‘And Hashem called to Moshe’


The Five Books of the Torah contain two instances of the phrase, “vayikra Hashem el Moshe,” “and Hashem called to Moshe.” The first appears in Shemot 24:16, in the context of Kabbalat HaTorah, and the second is found in the opening words of our parasha, as a prologue to the many and varied laws of the korbanot, offerings.

Rashi, in his commentary on our verse, bases himself upon a statement found in the Midrash Sifra and notes that each time Hashem communicated with Moshe, it was preceded by the Almighty directly calling upon him (“kadmah kriah”). In addition, he suggests that the word “vayikra” is an expression of abiding affection (chibah), since this is the language the Ministering Angels use to call to one another (“v’karah zeh el zeh,” Yeshayahu 23:4).

In a particularly trenchant analysis, Rabbi Shimshon Raphael Hirsch opines that the words “vayikra Hashem el Moshe” carry singular theological significance. In his view, they teach us that the Word of Hashem came to Moshe directly from the Creator, rather than through some kind of internally-generated voice:

“A call came, and then G-d spoke to Moses. This is probably meant to establish the speeches of G-d to Moses as the Word of G-d coming to Moses and to prevent that misused misrepresentation which tries to change the Divine revelation to Moses into some kind of revelation in Moses, and either put it on par with all those imaginary visions of a so-called ecstasy, or simply as an inspiration coming from within a human being.”

Rav Hirsch continues his exposition of our verse and notes that the words “vayikra Hashem el Moshe” separate Judaism from all other religions that have ever existed:

“[It is certainly not the case that Moses’ Divine revelations were merely self-created ecstatic moments.] This [notion,] of course, relegates Judaism, ‘the Jewish Religion,’ to the nature of all other religious phases which have occurred in human history, to a ‘contemporary phase in the history of the development of the human mind.’ But this is not so, [for as the Torah states:] ‘Then the L-rd would speak to Moses face to face, as a man would speak to his companion…’” (Shemot 33:11).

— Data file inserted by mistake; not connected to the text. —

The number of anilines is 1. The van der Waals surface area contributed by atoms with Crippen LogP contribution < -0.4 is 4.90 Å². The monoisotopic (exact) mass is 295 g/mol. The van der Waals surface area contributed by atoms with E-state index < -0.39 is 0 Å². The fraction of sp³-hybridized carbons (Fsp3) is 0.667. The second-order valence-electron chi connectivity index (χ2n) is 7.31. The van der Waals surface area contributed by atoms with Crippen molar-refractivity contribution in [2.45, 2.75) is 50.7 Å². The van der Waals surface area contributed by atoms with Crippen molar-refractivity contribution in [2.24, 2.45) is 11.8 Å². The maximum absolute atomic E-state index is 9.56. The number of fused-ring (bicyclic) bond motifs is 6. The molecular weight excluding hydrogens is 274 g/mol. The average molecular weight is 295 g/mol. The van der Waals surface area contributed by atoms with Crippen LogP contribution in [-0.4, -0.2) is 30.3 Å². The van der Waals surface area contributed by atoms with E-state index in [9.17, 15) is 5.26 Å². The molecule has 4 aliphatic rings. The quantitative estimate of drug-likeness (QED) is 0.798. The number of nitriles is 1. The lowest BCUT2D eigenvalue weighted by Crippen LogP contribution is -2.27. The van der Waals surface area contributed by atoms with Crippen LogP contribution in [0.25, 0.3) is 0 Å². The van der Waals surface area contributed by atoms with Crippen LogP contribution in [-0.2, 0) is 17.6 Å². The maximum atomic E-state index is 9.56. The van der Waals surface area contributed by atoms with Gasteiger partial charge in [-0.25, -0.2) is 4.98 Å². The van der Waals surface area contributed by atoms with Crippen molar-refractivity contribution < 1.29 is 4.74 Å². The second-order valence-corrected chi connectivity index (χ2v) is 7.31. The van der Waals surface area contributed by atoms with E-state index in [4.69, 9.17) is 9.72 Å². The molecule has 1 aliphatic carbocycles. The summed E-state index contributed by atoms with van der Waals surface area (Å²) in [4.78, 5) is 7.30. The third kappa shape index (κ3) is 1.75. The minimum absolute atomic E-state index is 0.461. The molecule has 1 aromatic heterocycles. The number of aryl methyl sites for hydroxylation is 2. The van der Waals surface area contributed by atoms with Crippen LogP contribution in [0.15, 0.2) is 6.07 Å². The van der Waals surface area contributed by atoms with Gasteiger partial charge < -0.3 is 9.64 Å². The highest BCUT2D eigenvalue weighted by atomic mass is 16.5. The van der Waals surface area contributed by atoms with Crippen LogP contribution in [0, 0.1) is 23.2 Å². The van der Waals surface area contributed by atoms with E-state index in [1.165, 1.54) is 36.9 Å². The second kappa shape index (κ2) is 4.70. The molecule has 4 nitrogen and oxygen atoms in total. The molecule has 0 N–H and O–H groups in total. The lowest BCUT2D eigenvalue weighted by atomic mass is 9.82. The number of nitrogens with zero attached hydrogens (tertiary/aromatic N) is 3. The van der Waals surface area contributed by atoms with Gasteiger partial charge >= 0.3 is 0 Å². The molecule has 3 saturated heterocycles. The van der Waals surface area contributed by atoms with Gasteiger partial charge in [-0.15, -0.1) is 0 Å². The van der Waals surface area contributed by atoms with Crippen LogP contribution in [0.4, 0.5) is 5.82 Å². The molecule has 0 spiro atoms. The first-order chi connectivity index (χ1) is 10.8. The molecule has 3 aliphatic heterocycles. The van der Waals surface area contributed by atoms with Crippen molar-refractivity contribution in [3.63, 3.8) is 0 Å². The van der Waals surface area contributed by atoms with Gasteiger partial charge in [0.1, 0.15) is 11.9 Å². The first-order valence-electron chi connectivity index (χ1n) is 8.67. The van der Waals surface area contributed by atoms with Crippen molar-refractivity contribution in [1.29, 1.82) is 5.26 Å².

At this juncture, Rav Hirsch recapitulates his first theme, and underscores the exceptional import of Hashem speaking to Moses “face to face, as a man would speak to his companion”:

“[This means that just like] speech from one man to another emanates purely and completely from the mind of the speaker, and in no wise whatsoever comes from the mind of the hearer, and nothing from the mind of the hearer brings it about, so was G-d’s Word to Moses purely and solely the speech of G-d. Not from within Moses, from without, it came to him, called him out of whatever train of thought he might be in at the moment, to listen to what G-d wished to say to him. This vayikra, this call preceding G-d’s speech, does away with that idea of the words of G-d which He transmitted arising from within Moses himself.”

Rav Hirsch highlights a crucial principle of Jewish theology, namely, that Hashem spoke directly to Moshe. As the Torah states: “And there was no other prophet who arose in Israel like Moses, whom the L-rd knew face to face” (Devarim 34:10).

Moshe’s encounters with Hashem, and the authentic prophetic experiences they entailed, form the foundation of our entire Torah. The Voice from Sinai continues to shape the nature of our people and Judaism, and echoes until our own historical moment. We are truly blessed that “Hashem called to Moshe.”